Sage could be a pick for the Brexit worriers
Sage Group, the Newcastle-upon-Tyne software giant, sticks in my mind for a number of reasons.
For a start, Geordie land is not the first place you would think of if you are pondering software development and technological innovation.
But my better reason for remembering Sage is that I recall it being named by the British press as the best performing share of the 1990s. For dyed-in-the-wool share punters, these are the things you don't easily forget.
I started thinking about Sage again in recent months as the business pages became cluttered with the seemingly endless claims and counter-claims over Brexit.
Sage has expanded its international dimensions so much (including an operational surge in Ireland) that it seems prepared for the worst of what the UK electorate may have in mind.
The group is only 35 years old. Its initial emphasis was on providing software packages for the smaller firms. Today, it is one of a small number of technology companies in the FTSE 100, is valued at £6.6bn (€8.4bn), and employs 13,000 with customers in 23 countries worldwide. Its Irish operation employs 300, with Dublin one of two global customer service hubs.
The company generates its sales from what it terms the 'Golden Triangle' of accounting, payroll and payment processing. It reports its revenue stream under the headings of recurring, software-related services and processing.
Recurring revenue is Sage's largest, generating £950m (€1.2bn) globally from activities like maintenance, servicing and subscriptions. Software and related services income of £290m (€370m) is derived from customer training, implementation of services and licences. Processing is the smallest contributor at £160m (€204m) to revenues and includes payments or payroll.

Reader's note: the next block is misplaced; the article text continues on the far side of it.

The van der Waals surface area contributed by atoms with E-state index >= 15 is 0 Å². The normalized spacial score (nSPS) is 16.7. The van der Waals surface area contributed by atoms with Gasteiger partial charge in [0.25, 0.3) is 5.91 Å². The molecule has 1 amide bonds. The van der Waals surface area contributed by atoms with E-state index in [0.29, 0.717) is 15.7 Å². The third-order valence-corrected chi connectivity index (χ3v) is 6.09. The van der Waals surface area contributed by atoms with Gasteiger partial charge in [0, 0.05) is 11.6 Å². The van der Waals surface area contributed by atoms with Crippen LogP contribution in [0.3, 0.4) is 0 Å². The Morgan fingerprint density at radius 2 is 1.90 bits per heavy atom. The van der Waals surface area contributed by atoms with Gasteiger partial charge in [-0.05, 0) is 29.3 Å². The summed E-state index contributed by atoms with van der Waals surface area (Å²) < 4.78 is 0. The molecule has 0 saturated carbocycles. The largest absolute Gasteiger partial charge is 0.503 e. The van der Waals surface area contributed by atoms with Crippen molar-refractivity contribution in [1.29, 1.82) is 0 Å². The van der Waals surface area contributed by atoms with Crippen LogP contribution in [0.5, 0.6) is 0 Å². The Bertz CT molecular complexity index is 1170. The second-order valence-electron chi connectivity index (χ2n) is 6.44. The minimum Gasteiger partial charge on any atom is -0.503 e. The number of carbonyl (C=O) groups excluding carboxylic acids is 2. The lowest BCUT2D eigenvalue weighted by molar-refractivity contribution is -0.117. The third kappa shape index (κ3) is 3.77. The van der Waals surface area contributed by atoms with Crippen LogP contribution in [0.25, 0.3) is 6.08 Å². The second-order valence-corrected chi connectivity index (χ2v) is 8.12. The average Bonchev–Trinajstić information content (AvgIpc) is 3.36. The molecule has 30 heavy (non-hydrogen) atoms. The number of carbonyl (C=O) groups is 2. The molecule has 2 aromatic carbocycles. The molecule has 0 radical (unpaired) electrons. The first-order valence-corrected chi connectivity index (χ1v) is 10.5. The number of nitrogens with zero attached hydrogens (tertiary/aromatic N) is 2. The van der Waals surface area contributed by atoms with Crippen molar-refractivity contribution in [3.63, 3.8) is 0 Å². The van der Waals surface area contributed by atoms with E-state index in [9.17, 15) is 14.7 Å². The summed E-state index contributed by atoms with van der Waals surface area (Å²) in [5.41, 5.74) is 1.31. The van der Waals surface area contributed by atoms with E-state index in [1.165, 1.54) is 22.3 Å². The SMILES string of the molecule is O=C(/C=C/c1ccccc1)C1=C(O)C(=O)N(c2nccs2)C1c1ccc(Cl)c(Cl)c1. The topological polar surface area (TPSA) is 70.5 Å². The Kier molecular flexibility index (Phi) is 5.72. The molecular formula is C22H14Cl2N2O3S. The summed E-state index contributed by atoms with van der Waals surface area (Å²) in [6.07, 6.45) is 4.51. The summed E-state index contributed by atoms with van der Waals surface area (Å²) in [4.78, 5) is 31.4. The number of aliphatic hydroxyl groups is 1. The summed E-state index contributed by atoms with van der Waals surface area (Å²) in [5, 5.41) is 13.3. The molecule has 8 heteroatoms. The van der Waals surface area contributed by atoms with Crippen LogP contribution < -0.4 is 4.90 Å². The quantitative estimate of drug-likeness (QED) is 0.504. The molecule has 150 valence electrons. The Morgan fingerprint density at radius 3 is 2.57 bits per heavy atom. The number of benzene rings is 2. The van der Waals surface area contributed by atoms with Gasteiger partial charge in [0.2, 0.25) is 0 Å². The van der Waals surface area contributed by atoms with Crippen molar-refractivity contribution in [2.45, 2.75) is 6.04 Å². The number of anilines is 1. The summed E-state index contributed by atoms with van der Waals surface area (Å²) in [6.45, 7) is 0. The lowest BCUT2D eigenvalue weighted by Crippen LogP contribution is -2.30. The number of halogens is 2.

Europe is Sage's largest market with over half of total sales and accounts for £560m (€715m) of recurring income. The US accounts for almost one third of total revenue.
Sales of £1.4bn (€1.8m) showed an increase of 6pc in 2015 and operating profits are up 8pc to £380m (€485m). Revenue and operating profits in the last 10 years both show an increase in excess of 60pc.
The company's margin continues at 27pc, helped by revenue growth and cost discipline. As part of its growth strategy the company recently bolted on Fairsail, a UK cloud developer for mid-sized companies, which follows the purchase of Pay Choice, a US provider of payroll and HR software.
The good news continues in the latest half-year figures. Revenue growth continued but operating profits were down slightly by 2pc. Having dominated the accounting and payroll market for some time, Sage is under pressure to compete with web-based rivals like Intuit, IBM, Xero and Amazon. As a result, the group has undergone a strategic overhaul and plans introducing new mobile and cloud products, hopefully without upsetting its existing customers. The plan involves changing the company's products into two categories; growth and heritage, with the bulk of the R&D being allocated to growth products.
Also included is a cost-saving plan of £50m (€64m) and a reduction in headcount but it will still pursue bolt-on acquisitions. As one executive stated, "acquisitions are in the genes".
The company intends moving away from one-off software sales and licensing to subscriptions, giving it a better income stream. These changes when implemented will significantly change the shape of Sage.
In anticipation, investors have bid the share price to £6.13, not far from its 10-year record of £6.40 achieved earlier this year. While investors are pleased that dividends have increased every year since 2000, Brexit, as mentioned earlier, is a worry. Regrettably, it is hard to recommend the shares at this time and an unwieldy price/earnings multiple of 36 doesn't much help. While the company is performing well, its share price has run ahead of itself. Sage is a resilient company, but expensive.
Nothing in this section should be taken as a recommendation, either explicit or implicit to buy any of the shares mentioned.